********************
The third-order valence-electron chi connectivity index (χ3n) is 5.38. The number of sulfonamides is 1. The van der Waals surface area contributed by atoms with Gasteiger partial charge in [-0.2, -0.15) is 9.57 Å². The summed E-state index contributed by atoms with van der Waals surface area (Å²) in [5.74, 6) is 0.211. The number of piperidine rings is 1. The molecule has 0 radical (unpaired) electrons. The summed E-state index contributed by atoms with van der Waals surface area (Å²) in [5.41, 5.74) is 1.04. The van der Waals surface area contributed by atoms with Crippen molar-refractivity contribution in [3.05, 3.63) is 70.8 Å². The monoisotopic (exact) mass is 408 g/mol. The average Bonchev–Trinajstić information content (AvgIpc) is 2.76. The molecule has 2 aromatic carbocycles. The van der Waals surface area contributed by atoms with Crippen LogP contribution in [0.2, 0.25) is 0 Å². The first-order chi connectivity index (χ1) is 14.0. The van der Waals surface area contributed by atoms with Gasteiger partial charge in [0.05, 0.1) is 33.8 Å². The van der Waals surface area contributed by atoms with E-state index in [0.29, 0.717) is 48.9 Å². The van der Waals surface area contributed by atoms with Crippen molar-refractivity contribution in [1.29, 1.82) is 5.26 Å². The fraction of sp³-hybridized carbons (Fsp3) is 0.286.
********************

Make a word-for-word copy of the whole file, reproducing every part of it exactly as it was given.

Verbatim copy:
The third-order valence-electron chi connectivity index (χ3n) is 5.38. The number of sulfonamides is 1. The van der Waals surface area contributed by atoms with Gasteiger partial charge in [-0.2, -0.15) is 9.57 Å². The summed E-state index contributed by atoms with van der Waals surface area (Å²) in [5.74, 6) is 0.211. The number of piperidine rings is 1. The molecule has 0 radical (unpaired) electrons. The summed E-state index contributed by atoms with van der Waals surface area (Å²) in [5.41, 5.74) is 1.04. The van der Waals surface area contributed by atoms with Crippen molar-refractivity contribution in [3.05, 3.63) is 70.8 Å². The monoisotopic (exact) mass is 408 g/mol. The average Bonchev–Trinajstić information content (AvgIpc) is 2.76. The molecule has 2 aromatic carbocycles. The van der Waals surface area contributed by atoms with Crippen LogP contribution in [0.2, 0.25) is 0 Å². The first-order chi connectivity index (χ1) is 14.0. The van der Waals surface area contributed by atoms with Gasteiger partial charge in [0.05, 0.1) is 33.8 Å². The van der Waals surface area contributed by atoms with E-state index in [0.29, 0.717) is 48.9 Å². The van der Waals surface area contributed by atoms with Crippen molar-refractivity contribution in [1.29, 1.82) is 5.26 Å². The fraction of sp³-hybridized carbons (Fsp3) is 0.286.